How about this advertising for McCain from The Reform Foundation, or McCain’s efforts to throw out the current Federal Election Commission as ballyhooed here, again by TRF. Check out this whole page! They love John McCain.
OK, it is possible some may view the above as ad-hominem. Yes, they may say, John McCain isn’t perfect, but what he wants is the right thing to do. Well, I cannot disagree with the former and that is what makes the latter irrelevant.
John McCain may be an excellent man. Fortunately, we don’t have a government of the opinions of excellent men.
The more you are inclined to think McCain excellent, the more you should appreciate why we do not want that sort of government. – John, John, he’s our man, if he can’t do it…
Right. Nobody can.
Why do politicians from both parties and of radically differing political philosophies agree on Campaign Finance Reform? Because it attracts donations, keeps the oligarchy intact and lets them pay lip service to “the little guy.”
I’ll believe the little guy is the concern when Senator McCain introduces a Campaign Finance Reform bill specifically targeting Hungarian billionaires who made their money in currency speculation that harmed millions of “little guys” in the United Kingdom and Asia in order to line their own pockets.
Finally, speaking of money, it is useful to know where (aside from cable operators seeking legislation changes) major money for The Reform Institute originates. Here are 2 examples of organizations contributing over $50,000.
Neither would seem able to pass the Senator’s smell test in terms of disclosure.
One wonders why they so favor restriction on money-as-speech when they go to such trouble to obfuscate the sources and destinations of their own funds?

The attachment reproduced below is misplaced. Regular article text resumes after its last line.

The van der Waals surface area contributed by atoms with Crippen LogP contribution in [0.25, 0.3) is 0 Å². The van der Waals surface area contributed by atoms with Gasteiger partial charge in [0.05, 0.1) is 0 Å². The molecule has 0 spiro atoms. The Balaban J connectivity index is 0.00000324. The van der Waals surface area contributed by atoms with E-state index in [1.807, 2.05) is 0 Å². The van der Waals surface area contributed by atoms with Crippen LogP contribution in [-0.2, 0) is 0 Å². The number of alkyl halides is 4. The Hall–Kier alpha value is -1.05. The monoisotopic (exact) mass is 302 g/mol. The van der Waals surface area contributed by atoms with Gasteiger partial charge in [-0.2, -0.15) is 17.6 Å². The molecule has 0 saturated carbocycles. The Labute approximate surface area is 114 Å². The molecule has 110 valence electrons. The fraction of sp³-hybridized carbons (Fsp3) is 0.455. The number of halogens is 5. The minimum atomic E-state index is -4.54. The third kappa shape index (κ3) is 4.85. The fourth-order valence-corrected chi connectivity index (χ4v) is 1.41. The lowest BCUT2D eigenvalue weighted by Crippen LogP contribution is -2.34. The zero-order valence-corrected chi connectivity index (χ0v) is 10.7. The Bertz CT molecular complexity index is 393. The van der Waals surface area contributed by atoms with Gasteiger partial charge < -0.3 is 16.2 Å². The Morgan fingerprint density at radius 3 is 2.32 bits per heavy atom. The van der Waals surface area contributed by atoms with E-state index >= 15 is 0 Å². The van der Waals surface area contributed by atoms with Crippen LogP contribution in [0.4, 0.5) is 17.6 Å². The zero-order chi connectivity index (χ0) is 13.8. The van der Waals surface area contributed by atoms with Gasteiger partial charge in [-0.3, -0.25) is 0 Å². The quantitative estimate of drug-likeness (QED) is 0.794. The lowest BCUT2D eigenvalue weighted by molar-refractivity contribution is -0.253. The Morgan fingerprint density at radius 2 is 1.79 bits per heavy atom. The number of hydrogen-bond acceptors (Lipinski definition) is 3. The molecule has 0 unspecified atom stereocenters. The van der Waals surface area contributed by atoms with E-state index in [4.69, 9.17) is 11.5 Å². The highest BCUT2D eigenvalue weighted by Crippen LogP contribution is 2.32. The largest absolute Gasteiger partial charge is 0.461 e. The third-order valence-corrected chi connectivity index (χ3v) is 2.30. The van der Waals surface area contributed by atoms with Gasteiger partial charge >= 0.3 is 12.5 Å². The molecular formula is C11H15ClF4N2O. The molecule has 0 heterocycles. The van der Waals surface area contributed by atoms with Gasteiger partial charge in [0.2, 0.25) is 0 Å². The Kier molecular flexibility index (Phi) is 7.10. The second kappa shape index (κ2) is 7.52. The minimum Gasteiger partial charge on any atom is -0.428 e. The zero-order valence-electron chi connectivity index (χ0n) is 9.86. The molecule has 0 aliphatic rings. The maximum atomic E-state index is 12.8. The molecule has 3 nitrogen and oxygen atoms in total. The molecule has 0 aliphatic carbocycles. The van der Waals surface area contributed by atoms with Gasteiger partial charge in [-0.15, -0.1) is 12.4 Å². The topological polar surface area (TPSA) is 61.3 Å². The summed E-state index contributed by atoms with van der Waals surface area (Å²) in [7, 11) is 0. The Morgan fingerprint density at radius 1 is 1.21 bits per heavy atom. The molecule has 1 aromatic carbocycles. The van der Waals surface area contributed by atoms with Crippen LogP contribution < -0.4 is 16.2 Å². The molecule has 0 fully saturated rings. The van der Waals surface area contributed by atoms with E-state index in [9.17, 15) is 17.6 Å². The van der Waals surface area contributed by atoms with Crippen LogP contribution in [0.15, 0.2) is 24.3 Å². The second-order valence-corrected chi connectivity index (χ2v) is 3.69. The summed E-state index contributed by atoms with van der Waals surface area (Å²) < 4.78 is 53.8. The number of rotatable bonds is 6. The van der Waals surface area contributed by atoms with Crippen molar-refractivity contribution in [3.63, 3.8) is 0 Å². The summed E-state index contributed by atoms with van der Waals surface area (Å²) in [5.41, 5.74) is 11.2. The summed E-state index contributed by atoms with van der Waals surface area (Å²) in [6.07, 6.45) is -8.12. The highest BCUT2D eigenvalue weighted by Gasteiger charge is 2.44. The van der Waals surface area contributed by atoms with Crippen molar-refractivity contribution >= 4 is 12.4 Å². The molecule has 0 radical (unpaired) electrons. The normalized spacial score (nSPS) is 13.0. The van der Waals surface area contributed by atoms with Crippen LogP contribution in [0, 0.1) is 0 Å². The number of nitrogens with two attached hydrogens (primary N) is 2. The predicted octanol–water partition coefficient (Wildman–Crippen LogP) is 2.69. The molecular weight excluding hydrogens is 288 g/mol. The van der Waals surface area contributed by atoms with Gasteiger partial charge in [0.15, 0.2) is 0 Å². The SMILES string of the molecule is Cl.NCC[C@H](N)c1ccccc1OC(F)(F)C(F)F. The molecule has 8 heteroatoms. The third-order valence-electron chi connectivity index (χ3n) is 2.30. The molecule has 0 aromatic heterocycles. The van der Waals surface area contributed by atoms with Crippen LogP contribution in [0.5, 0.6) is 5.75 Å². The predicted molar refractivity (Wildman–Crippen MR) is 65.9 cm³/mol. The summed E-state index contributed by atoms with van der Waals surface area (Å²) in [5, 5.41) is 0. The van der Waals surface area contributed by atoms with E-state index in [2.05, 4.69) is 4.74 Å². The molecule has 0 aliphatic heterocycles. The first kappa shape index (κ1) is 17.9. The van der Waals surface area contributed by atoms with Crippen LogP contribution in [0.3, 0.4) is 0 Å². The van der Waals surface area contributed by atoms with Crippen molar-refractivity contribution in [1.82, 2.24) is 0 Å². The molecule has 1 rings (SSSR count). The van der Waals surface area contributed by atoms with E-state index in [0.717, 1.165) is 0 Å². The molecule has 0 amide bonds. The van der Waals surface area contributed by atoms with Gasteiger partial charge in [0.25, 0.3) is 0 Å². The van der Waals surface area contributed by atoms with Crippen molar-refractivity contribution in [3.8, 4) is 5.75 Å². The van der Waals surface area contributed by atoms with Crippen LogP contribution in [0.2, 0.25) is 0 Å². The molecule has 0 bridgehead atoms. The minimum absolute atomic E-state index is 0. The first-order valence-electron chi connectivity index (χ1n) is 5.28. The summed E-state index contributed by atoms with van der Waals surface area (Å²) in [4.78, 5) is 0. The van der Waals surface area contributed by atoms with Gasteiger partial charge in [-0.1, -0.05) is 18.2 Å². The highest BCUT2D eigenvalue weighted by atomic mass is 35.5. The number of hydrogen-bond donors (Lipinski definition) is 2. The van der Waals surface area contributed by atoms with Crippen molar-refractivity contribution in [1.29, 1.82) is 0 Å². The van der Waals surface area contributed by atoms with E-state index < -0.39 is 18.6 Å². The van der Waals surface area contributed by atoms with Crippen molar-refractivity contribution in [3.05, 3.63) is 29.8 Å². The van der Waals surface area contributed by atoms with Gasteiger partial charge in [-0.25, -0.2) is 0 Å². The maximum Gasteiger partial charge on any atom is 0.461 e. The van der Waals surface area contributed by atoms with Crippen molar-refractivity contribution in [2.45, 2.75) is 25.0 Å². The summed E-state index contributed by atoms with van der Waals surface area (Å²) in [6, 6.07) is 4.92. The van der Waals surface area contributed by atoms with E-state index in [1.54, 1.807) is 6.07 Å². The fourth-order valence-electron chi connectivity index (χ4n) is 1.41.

Activistcash reports here on The Tides Foundation:
Set up in 1976 by California activist Drummond Pike, Tides does two things better than any other foundation or charity in the U.S. today: it routinely obscures the sources of its tax-exempt millions, and makes it difficult (if not impossible) to discern how the funds are actually being used.
David Horowitz’ Discoverthenetwork reports here on Tides:
Founded in 1976 by Drummond Pike, a California activist, the Tides Foundation was set up not as a traditional foundation, but as a public charity. This allows it to funnel money from donors to activist or radical recipients, without the donors having to be publicly associated with the groups being funded. Through this legal loophole, nonprofit entities can set up for-profit organizations and funnel money to them through Tides, since, by law, non-profits are not legally allowed to directly fund their own for-profit enterprises. An example of this is the Pew Charitable Trusts (the Tides Foundation’s largest funding source), which set up three for-profit media companies and then proceeded to fund them by donating money to Tides, which in turn sent the money to the Pew media companies (for the standard 8% management fee).
To close, I pass on my resentment that McCain’s tendency speak his mind, however fractured, has caused him to be compared to another Senator from Arizona – Barry Goldwater.
Barry Goldwater could probably now supply the electricity needs of the entire Southwest, if his McCain caused spinning could be converted into power generation. Goldwater died in 1998. Here’s a nice look at his character.
John McCain couldn’t carry Barry’s boots.